Around the U.S., many fast-food workers are striking for higher wages. But they aren't finding much sympathy from Fox News pundits and journalists, says John Oliver at The Daily Show. And it's clear — and predictable — where Oliver's sympathies lie.
Oliver starts out noting economic forecasts that say raising the minimum wage will be good for both fast food companies and their low-wage workers — while also highlighting the fat profits companies like McDonald's are booking these days. Then he turns to Fox News analysts, running a series of tightly edited clips of Fox personalities saying unkind or demonstrably silly things about fast-food workers.
Neil Cavuto at Fox Business Network, for example, talks about how his stint at a fast-food joint at age 16 — at $2 an hour — was considered good work in 1974. Oliver points out that the average age of fast-food workers today is 28, and that in 2013 dollars, Cavuto started out earning almost $9.50 an hour, or $2 more than today's minimum wage.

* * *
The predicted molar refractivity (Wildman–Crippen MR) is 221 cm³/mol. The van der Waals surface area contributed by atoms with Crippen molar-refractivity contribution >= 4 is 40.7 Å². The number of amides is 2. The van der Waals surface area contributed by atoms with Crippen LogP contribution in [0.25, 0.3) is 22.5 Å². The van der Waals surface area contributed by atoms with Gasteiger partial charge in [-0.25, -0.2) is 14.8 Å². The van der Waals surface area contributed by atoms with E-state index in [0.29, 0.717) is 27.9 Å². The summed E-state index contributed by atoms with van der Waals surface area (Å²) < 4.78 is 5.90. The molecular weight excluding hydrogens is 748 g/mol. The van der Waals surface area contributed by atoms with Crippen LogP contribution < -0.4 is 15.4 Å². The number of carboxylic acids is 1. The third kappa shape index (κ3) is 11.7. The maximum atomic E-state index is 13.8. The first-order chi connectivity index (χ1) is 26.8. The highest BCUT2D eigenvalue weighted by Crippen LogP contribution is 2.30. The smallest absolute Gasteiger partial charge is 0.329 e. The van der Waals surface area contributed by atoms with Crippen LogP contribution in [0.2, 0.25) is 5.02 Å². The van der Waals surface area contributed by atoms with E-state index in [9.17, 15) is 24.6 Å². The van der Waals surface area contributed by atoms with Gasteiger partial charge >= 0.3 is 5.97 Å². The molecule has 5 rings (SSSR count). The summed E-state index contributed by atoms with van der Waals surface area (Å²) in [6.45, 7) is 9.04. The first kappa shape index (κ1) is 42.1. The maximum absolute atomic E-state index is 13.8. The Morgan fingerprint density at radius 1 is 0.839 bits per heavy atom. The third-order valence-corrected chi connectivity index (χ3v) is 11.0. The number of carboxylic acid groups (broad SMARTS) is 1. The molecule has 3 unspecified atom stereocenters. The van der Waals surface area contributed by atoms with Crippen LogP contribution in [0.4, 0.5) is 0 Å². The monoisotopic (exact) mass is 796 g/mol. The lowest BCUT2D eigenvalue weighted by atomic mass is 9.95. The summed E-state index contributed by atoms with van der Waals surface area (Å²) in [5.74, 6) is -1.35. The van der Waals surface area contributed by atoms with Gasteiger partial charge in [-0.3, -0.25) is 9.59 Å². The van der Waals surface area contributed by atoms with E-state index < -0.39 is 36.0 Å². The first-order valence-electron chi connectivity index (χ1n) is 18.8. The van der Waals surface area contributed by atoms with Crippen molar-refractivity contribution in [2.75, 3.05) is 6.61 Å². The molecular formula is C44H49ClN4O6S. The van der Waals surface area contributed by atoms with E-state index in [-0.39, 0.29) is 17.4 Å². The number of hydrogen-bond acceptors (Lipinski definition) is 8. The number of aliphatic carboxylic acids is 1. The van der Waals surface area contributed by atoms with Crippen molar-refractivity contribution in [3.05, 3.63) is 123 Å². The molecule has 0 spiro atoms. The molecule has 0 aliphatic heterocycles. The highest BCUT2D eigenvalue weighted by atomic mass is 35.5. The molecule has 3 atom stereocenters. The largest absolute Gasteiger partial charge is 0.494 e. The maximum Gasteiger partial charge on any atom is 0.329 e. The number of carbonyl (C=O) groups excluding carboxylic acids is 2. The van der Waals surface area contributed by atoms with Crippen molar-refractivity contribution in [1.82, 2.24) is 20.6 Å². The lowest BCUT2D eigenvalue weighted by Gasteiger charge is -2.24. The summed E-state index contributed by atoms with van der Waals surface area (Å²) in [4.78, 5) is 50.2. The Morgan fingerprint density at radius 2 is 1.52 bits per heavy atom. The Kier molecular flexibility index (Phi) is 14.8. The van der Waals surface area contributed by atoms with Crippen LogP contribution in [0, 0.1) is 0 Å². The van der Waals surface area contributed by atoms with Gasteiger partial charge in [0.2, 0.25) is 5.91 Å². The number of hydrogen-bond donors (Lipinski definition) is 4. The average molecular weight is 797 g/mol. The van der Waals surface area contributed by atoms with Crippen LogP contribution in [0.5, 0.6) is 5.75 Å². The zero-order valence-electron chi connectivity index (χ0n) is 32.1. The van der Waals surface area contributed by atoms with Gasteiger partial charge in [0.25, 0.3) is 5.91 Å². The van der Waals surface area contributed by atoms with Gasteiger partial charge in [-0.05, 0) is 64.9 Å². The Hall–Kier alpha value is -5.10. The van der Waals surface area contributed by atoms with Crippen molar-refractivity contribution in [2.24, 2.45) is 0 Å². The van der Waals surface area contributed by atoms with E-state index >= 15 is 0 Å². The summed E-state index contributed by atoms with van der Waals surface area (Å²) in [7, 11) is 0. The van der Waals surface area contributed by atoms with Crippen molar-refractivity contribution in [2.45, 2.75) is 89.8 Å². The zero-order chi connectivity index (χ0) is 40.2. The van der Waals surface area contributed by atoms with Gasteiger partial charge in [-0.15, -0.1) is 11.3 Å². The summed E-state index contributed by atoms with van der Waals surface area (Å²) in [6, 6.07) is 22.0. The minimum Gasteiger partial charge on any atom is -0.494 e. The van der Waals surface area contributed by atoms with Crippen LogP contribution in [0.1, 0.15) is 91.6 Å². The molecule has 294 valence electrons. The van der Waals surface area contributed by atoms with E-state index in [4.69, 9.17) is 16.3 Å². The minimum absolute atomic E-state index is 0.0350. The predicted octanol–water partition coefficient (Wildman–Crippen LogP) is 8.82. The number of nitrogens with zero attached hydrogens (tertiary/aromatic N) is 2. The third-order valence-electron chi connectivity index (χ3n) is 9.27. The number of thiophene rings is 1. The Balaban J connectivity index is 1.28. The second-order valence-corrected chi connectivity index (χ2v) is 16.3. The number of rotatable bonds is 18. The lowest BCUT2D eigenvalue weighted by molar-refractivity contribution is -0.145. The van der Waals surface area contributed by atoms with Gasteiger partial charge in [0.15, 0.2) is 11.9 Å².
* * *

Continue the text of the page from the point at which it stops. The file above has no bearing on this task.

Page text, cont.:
In the next segment, Oliver steps back from hitting Fox News and takes aim at the media in general, with a special jab at MSNBC's Chris Matthews. This gist of this portion of the show is: Can't the political press wait until at least September, when Jon Stewart gets back, to start covering the 2016 presidential race? The answer is no, and Oliver bows to the inevitable: Correspondent Jessica Williams, in New Hampshire, covering Hillary 2016:
THE WEEK'S AUDIOPHILE PODCASTS: LISTEN SMARTER
- Why are so many elderly Asians killing themselves?
- What would a U.S.-Russia war look like
- Why ABC threw its Bachelor under the bus
- Driverless cars may be an environmental disaster
- Why I'm sick and tired of seeing naked women on HBO
- Why Ted Cruz is the real-life Frank Underwood
- Here's proof that Justin Bieber is just as spoiled as you always thought
- What would a U.S.-Russia war look like?
- 4 easy ways to resolve life's toughest questions
- Watch Zach Galifianakis get annoyed at President Obama on Between Two Ferns
Subscribe to the Week